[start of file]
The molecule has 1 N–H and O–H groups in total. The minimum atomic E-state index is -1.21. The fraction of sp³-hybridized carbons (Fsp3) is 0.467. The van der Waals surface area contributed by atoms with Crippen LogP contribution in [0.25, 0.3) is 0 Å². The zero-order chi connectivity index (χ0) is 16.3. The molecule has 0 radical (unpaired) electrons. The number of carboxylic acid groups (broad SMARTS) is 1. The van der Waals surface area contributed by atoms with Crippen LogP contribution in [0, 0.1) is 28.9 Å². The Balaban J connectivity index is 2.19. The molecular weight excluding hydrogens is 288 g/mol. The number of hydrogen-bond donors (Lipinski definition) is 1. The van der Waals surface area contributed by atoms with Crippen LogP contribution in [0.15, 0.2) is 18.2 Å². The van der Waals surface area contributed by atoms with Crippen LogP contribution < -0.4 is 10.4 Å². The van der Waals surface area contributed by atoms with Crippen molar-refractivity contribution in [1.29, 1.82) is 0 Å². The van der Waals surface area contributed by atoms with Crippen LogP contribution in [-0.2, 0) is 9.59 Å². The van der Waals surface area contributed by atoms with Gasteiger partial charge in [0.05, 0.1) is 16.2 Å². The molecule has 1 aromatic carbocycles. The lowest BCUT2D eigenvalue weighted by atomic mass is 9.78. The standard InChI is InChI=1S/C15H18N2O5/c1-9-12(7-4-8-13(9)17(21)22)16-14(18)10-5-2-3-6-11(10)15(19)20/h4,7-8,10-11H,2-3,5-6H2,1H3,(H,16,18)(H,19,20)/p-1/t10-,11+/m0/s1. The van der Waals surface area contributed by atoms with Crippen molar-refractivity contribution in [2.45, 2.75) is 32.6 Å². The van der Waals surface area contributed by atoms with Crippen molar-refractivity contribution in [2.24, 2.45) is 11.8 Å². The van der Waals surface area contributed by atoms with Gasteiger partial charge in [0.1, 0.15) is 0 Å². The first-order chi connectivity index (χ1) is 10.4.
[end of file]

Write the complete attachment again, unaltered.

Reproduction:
The molecule has 1 N–H and O–H groups in total. The minimum atomic E-state index is -1.21. The fraction of sp³-hybridized carbons (Fsp3) is 0.467. The van der Waals surface area contributed by atoms with Crippen LogP contribution in [0.25, 0.3) is 0 Å². The zero-order chi connectivity index (χ0) is 16.3. The molecule has 0 radical (unpaired) electrons. The number of carboxylic acid groups (broad SMARTS) is 1. The van der Waals surface area contributed by atoms with Crippen LogP contribution in [0, 0.1) is 28.9 Å². The Balaban J connectivity index is 2.19. The molecular weight excluding hydrogens is 288 g/mol. The number of hydrogen-bond donors (Lipinski definition) is 1. The van der Waals surface area contributed by atoms with Crippen LogP contribution in [0.15, 0.2) is 18.2 Å². The van der Waals surface area contributed by atoms with Crippen LogP contribution < -0.4 is 10.4 Å². The van der Waals surface area contributed by atoms with Crippen molar-refractivity contribution in [1.29, 1.82) is 0 Å². The van der Waals surface area contributed by atoms with Crippen LogP contribution in [-0.2, 0) is 9.59 Å². The van der Waals surface area contributed by atoms with Gasteiger partial charge in [0.05, 0.1) is 16.2 Å². The molecule has 1 aromatic carbocycles. The lowest BCUT2D eigenvalue weighted by atomic mass is 9.78. The standard InChI is InChI=1S/C15H18N2O5/c1-9-12(7-4-8-13(9)17(21)22)16-14(18)10-5-2-3-6-11(10)15(19)20/h4,7-8,10-11H,2-3,5-6H2,1H3,(H,16,18)(H,19,20)/p-1/t10-,11+/m0/s1. The van der Waals surface area contributed by atoms with Crippen molar-refractivity contribution in [2.45, 2.75) is 32.6 Å². The van der Waals surface area contributed by atoms with Crippen molar-refractivity contribution in [2.24, 2.45) is 11.8 Å². The van der Waals surface area contributed by atoms with Gasteiger partial charge in [0.1, 0.15) is 0 Å². The first-order chi connectivity index (χ1) is 10.4.